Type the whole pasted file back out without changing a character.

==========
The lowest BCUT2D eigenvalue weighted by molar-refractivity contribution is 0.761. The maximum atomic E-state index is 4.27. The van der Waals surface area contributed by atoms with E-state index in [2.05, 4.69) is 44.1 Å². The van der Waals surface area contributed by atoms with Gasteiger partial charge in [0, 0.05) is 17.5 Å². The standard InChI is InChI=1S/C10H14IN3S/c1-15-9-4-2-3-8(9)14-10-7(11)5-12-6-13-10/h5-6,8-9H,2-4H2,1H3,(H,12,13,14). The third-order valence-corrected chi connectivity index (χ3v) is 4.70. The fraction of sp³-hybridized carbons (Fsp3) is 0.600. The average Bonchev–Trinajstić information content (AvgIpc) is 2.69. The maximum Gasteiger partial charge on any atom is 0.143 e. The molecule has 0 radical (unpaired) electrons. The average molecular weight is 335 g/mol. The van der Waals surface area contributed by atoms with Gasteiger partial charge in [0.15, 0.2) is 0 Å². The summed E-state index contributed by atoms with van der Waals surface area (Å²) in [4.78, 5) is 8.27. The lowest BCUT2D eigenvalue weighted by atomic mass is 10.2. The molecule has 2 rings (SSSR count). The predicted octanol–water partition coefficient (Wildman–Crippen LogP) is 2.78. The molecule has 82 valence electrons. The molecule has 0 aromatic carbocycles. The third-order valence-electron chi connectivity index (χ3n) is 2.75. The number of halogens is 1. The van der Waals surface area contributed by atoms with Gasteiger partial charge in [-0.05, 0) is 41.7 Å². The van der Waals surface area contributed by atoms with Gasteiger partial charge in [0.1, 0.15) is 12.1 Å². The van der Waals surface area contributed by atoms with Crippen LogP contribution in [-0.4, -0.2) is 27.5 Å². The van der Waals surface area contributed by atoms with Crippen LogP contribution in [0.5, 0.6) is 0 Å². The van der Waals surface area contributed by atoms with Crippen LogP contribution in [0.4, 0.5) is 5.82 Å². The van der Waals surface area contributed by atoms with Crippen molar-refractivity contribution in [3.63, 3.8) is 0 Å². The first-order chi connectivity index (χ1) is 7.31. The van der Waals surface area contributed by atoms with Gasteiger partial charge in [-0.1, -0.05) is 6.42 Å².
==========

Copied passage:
The lowest BCUT2D eigenvalue weighted by molar-refractivity contribution is 0.761. The maximum atomic E-state index is 4.27. The van der Waals surface area contributed by atoms with E-state index in [2.05, 4.69) is 44.1 Å². The van der Waals surface area contributed by atoms with Gasteiger partial charge in [0, 0.05) is 17.5 Å². The standard InChI is InChI=1S/C10H14IN3S/c1-15-9-4-2-3-8(9)14-10-7(11)5-12-6-13-10/h5-6,8-9H,2-4H2,1H3,(H,12,13,14). The third-order valence-corrected chi connectivity index (χ3v) is 4.70. The fraction of sp³-hybridized carbons (Fsp3) is 0.600. The average Bonchev–Trinajstić information content (AvgIpc) is 2.69. The maximum Gasteiger partial charge on any atom is 0.143 e. The molecule has 0 radical (unpaired) electrons. The average molecular weight is 335 g/mol. The van der Waals surface area contributed by atoms with Gasteiger partial charge in [0.15, 0.2) is 0 Å². The summed E-state index contributed by atoms with van der Waals surface area (Å²) in [4.78, 5) is 8.27. The lowest BCUT2D eigenvalue weighted by atomic mass is 10.2. The molecule has 2 rings (SSSR count). The predicted octanol–water partition coefficient (Wildman–Crippen LogP) is 2.78. The molecule has 82 valence electrons. The molecule has 0 aromatic carbocycles. The third-order valence-electron chi connectivity index (χ3n) is 2.75. The number of halogens is 1. The van der Waals surface area contributed by atoms with Gasteiger partial charge in [-0.05, 0) is 41.7 Å². The van der Waals surface area contributed by atoms with Gasteiger partial charge in [0.1, 0.15) is 12.1 Å². The van der Waals surface area contributed by atoms with Crippen LogP contribution in [-0.4, -0.2) is 27.5 Å². The van der Waals surface area contributed by atoms with Crippen LogP contribution in [0.5, 0.6) is 0 Å². The van der Waals surface area contributed by atoms with Crippen LogP contribution in [0.4, 0.5) is 5.82 Å². The van der Waals surface area contributed by atoms with Crippen molar-refractivity contribution in [3.63, 3.8) is 0 Å². The first-order chi connectivity index (χ1) is 7.31. The van der Waals surface area contributed by atoms with Gasteiger partial charge in [-0.1, -0.05) is 6.42 Å².